Rolling out Microsoft Teams to an organization is far different than the typical deployment of software for IT departments. Not only does MS Teams provide a range of features and capabilities that users might not be familiar with, but you are asking users to change not only the tools that they use but how they actually work for Teams to be successful. In this article, I am going to talk about some first-hand experiences of what IT teams can do to make their Microsoft Teams roll-out as smooth and successful as possible.
What to do for a successful Microsoft Teams roll-out:
Run internal pilot
Since Teams is so multi-faceted, the best way to understand the tool is to run an internal pilot with the IT team. This has the benefit of helping any support people understand the tool to better support the organization during roll-out. Remember that with Teams there are a number of ways to only allow specific users to create Teams or even use the client itself, so you can limit your pilot effectively.
Get executive sponsorship
Rolling out Teams is unique because it’s both a new tool and a new way of working in many organizations (much more open and collaborative than before). Because of this, having an executive sponsor that can help the organization understand that there will be some pain during this process, why they are doing it, and what results they can expect can be a godsend. Remember: no one likes having tools forced on them, particularly when it’s IT doing the forcing, so a non-IT executive sponsor can really help and should be considered essential.
Don’t treat this as a project but as a product
Your Microsoft Teams roll-out, because it involves both a technological change and a behavioral change, should be treated not as a project but as a product. A project has a start and end date, whereas a product undergoes constant iterations of new features and capabilities based on user feedback. Thinking of Teams in this way is helpful since there are many capabilities and many features that you might want to deploy on a staggered basis. By introducing some product thinking into your MS Teams roll-out, you will undoubtedly be more successful.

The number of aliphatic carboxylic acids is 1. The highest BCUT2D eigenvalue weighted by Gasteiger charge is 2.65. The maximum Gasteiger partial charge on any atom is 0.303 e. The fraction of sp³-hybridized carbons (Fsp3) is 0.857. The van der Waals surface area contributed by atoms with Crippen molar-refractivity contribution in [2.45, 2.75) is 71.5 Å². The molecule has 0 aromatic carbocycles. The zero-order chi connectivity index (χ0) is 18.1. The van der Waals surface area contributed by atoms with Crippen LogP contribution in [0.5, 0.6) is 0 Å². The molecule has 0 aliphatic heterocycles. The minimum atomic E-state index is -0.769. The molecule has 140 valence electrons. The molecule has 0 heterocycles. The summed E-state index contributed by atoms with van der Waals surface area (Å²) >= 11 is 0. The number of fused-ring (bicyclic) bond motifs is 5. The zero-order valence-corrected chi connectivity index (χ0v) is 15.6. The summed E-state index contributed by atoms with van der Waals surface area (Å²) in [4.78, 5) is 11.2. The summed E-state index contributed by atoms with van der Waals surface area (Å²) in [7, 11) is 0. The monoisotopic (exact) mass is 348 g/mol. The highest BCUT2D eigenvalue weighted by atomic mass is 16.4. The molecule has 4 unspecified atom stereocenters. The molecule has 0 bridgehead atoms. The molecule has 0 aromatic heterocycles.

Find tangible use cases with the business
Typically, IT teams roll out software in terms of features: “here are some features that are cool that you can use”. However, in my experience, a better approach is not to talk about features but instead concentrate on providing a solution to a business need.
In the case of Microsoft Teams, instead of rolling out Collaborative Teams with real-time chat (a bunch of features) try to use these features to create a tangible solution to offer your users (“Here is how you manage projects in Teams”).
By involving your business in this approach it does two things:
A) You build trust with the business and get a set of champions from the very beginning
B) You create a solution to a tangible business need that will be much more easily adopted and explained than simply providing features
So make sure that you engage your business and come up with some use cases. Teams has so many different features that you can create some small solutions (“Here is how to schedule meetings using Teams”) to the very large and complex (“Here is how we plan and execute organization-wide initiatives using Teams”)
What not to do:
Just like there are things you should be doing, there are things that you shouldn’t:
Make Microsoft Teams magically appear one day
The roll-out technique of just making Teams appear one day when users log into their machine is a really bad way to deploy it. This may seem obvious, but I have seen countless organizations doing this. This might work for a small and targeted piece of software but for something as complex and powerful as Teams it doesn’t. Please don’t do this.
Not provide customized (or any) training to your organization